The other day, this article appeared on the Yahoo! Finance webpage and it made my blood boil. It told the story of 60-year old Nancie Eichengreen who was laid off from her job as a legal secretary. She already had earned a Master’s Degree and, like all unemployed Americans, she was told that if she wanted a job then she had to pad her CV and go back to school.
So back to school Nancie went…to get a second Master’s Degree.
So how are things going for Nancie these days? According to the article:
“It’s kind of scary because I don’t envision a retirement for myself,” Eichengreen told Yahoo Finance. “I’m just going to have to keep working.”…Today [she] is living off of student loans and says it’s unlikely that she’ll be able to pay off her $200,000 student debt, which includes what she borrowed for her first Masters’ studies in broadcast management.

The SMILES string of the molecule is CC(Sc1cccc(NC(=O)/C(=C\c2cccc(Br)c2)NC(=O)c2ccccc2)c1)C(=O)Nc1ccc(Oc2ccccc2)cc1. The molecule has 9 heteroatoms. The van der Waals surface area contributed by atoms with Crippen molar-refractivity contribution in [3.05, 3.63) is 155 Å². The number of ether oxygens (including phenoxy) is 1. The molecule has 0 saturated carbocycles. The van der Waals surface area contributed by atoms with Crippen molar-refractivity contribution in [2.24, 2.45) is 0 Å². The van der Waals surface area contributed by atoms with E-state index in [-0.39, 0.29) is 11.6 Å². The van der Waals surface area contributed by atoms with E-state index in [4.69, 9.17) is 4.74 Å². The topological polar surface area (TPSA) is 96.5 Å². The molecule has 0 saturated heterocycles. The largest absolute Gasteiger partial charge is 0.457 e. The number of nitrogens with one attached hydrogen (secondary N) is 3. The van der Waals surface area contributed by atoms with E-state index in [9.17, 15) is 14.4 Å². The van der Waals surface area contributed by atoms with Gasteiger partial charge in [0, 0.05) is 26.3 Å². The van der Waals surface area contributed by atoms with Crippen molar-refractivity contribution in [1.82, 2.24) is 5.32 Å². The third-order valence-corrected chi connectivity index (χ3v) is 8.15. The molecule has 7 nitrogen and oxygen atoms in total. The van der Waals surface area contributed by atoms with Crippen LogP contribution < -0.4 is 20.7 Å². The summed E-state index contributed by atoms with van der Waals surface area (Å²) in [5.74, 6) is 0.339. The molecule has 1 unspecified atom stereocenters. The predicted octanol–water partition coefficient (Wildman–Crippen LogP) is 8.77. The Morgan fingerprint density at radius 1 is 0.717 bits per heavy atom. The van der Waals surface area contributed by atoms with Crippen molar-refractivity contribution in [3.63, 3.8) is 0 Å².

This is a perfect example of American’s being given bad advice by financial advisors. Instead of telling her to make some wise investments in Forever Cash assets or to think outside the box and start a new business, they tell her to go into even more debt and to keep doing the same thing she has been doing for all these years– even though it hasn’t worked so far.
Then, the article lists some ways that retirees can make their Social Security and pension checks stretch further. One of them was “Consider switching from mortgage to rent.” While I am all about saving money by not spending it stupidly, I can’t say that I agree with this advice.
Do you really want to live in a rented apartment in your golden years? Do you want to deal with the concerns of living in someone else’s house until the day you die? I don’t think that’s any way to go out. While paying rent and not a mortgage might be a good temporary solution, I can’t imagine that it will contribute to the joy in your life.
Financial advisors have had years to get their act together. I say we should just stop listening to them, at least until they have something new to say.